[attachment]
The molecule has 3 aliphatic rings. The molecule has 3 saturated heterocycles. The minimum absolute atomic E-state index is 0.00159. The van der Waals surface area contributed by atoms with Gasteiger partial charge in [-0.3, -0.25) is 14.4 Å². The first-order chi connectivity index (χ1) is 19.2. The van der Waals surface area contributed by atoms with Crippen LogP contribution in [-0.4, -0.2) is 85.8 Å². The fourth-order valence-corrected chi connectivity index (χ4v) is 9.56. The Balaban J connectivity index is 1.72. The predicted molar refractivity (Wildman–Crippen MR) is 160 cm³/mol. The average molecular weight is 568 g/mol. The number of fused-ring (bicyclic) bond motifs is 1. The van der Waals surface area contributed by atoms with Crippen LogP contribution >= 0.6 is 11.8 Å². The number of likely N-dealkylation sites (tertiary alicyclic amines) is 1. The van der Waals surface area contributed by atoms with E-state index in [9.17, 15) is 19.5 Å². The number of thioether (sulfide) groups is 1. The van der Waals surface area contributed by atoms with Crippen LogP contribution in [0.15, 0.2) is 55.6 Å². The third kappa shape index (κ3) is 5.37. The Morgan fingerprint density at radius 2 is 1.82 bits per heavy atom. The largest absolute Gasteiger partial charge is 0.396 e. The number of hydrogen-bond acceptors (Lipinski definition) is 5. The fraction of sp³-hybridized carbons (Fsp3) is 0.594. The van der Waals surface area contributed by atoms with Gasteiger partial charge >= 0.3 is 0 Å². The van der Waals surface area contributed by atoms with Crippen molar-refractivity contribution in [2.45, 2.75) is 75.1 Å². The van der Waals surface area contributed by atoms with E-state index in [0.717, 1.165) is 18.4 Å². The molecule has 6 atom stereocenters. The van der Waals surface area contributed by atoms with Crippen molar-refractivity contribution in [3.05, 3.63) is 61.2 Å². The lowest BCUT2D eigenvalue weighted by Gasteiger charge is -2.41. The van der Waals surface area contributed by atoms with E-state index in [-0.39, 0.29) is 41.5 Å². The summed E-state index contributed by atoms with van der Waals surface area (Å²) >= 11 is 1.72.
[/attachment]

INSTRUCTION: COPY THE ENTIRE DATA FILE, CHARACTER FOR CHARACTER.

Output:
The molecule has 3 aliphatic rings. The molecule has 3 saturated heterocycles. The minimum absolute atomic E-state index is 0.00159. The van der Waals surface area contributed by atoms with Gasteiger partial charge in [-0.3, -0.25) is 14.4 Å². The first-order chi connectivity index (χ1) is 19.2. The van der Waals surface area contributed by atoms with Crippen LogP contribution in [-0.4, -0.2) is 85.8 Å². The fourth-order valence-corrected chi connectivity index (χ4v) is 9.56. The Balaban J connectivity index is 1.72. The predicted molar refractivity (Wildman–Crippen MR) is 160 cm³/mol. The average molecular weight is 568 g/mol. The number of fused-ring (bicyclic) bond motifs is 1. The van der Waals surface area contributed by atoms with Crippen LogP contribution >= 0.6 is 11.8 Å². The number of likely N-dealkylation sites (tertiary alicyclic amines) is 1. The van der Waals surface area contributed by atoms with E-state index in [9.17, 15) is 19.5 Å². The number of thioether (sulfide) groups is 1. The van der Waals surface area contributed by atoms with Crippen LogP contribution in [0.15, 0.2) is 55.6 Å². The third kappa shape index (κ3) is 5.37. The Morgan fingerprint density at radius 2 is 1.82 bits per heavy atom. The largest absolute Gasteiger partial charge is 0.396 e. The number of hydrogen-bond acceptors (Lipinski definition) is 5. The fraction of sp³-hybridized carbons (Fsp3) is 0.594. The van der Waals surface area contributed by atoms with Gasteiger partial charge >= 0.3 is 0 Å². The van der Waals surface area contributed by atoms with Crippen molar-refractivity contribution in [2.45, 2.75) is 75.1 Å². The van der Waals surface area contributed by atoms with E-state index in [0.717, 1.165) is 18.4 Å². The molecule has 6 atom stereocenters. The van der Waals surface area contributed by atoms with Crippen molar-refractivity contribution in [3.05, 3.63) is 61.2 Å². The lowest BCUT2D eigenvalue weighted by Gasteiger charge is -2.41. The van der Waals surface area contributed by atoms with E-state index in [-0.39, 0.29) is 41.5 Å². The summed E-state index contributed by atoms with van der Waals surface area (Å²) >= 11 is 1.72.